Nigerians and businesses will continue to spend more on powering their alternative electricity sources as there is no hope for a better public power supply next year.
Already, President Muhammadu Buhari’s administration has voted arould N104 billion for purchasing generators, fueling and servicing for Ministries, Departments and Agencies (MDAs) of the Federal Government.
This is even in spite of the public showing, the Buhari administration in the area of improved power supply in the country. A report by The PUNCH says MDAs of the Federal Government will be spending that huge amount in 2022 despite huge amounts pumped in so far to shore up the epileptic power sector.
For instance, in June 2020, Abuja rolled out a N2.3 trillion ($5.9 billion then) stimulus plan to help support the economy. International organisations are also providing support for Nigeria’s power sector.
African Development Bank (already working with Nigeria on a $410 million transmission project) pledges to invest an additional $200 million through the Rural Electrification Agency (REA), to expand Nigeria’s power sector and improve access to electricity.
In 2020, the World Bank approved an additional $750 million Power Sector Recovery Operation (PSRO) loan for Nigeria to achieve financial sustainability, enhance accountability, and ensure the supply of 4,500 MW/h of electricity to the grid by 2022.
In 2019, the World Bank approved a $550 million loan for Nigeria to develop mini grids and solar home systems based on its projections that the country’s mini grid sub sector was set to expand rapidly. The Power Sector Recovery Programme (PSRP) was initiated in 2017 by GON, in collaboration with the World Bank, as an operational and financial intervention to review and address the power sector financial deficit.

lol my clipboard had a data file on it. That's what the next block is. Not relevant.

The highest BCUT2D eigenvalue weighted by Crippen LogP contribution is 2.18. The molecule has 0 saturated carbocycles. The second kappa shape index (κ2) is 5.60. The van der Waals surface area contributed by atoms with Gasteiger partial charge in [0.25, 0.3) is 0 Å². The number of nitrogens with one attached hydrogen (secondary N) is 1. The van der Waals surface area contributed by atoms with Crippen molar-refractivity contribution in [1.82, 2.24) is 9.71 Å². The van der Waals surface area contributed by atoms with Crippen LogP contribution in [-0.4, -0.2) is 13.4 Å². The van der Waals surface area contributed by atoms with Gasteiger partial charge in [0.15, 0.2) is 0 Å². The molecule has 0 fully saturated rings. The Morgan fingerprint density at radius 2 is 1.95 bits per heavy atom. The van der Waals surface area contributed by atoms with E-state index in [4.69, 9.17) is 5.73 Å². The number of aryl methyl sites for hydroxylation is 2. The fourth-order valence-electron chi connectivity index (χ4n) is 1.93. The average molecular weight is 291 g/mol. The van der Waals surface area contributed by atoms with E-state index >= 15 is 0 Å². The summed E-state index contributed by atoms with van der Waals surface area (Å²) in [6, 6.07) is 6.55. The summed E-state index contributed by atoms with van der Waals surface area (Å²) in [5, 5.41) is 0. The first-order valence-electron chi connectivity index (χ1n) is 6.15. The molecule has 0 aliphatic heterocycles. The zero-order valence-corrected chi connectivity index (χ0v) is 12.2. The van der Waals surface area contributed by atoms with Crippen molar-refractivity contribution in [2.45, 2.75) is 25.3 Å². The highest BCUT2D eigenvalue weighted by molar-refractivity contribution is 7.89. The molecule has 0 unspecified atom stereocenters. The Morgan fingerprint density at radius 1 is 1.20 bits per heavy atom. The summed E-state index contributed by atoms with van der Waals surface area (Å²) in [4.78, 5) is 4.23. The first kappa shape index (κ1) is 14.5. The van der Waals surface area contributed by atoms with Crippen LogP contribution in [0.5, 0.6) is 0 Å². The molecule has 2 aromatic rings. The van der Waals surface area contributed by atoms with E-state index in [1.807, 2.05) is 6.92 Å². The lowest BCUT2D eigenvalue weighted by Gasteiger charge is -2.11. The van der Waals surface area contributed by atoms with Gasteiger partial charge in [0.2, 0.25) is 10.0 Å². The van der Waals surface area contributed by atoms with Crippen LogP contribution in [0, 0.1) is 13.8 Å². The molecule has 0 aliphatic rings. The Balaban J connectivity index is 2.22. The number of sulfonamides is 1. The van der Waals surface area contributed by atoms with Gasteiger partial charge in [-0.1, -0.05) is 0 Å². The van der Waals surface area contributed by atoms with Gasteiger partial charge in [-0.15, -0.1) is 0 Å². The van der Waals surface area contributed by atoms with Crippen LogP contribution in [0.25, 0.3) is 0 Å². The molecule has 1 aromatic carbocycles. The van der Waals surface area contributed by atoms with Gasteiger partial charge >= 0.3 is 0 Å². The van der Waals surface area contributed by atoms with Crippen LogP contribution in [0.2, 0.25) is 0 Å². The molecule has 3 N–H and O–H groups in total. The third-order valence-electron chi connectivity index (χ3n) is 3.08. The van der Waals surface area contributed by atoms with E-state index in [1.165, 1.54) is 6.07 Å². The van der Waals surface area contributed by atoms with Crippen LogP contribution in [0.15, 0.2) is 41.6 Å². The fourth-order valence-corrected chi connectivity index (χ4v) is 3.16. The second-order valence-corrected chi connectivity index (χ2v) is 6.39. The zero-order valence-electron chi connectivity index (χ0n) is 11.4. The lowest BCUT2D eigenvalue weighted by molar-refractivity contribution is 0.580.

In June 2020, the Buhari administration approved $120 million for the continued construction and completion of the Kashimbila multipurpose dam in Taraba State, expected to generate 40 MW and water for the community.
The administration recently signed a six-year, N1.15 trillion contract with Germany’s Siemen AG for a three-phased electrification project aimed at increasing Nigeria’s power to 25,000 MW. According to the Technical and Commercial Proposal released in May 2019, the first phase of the project will add an additional 2,000 MW to Nigeria’s existing on-grid capacity, significantly reduce aggregate technical, commercial, and collection while achieving improved grid stability and reliability.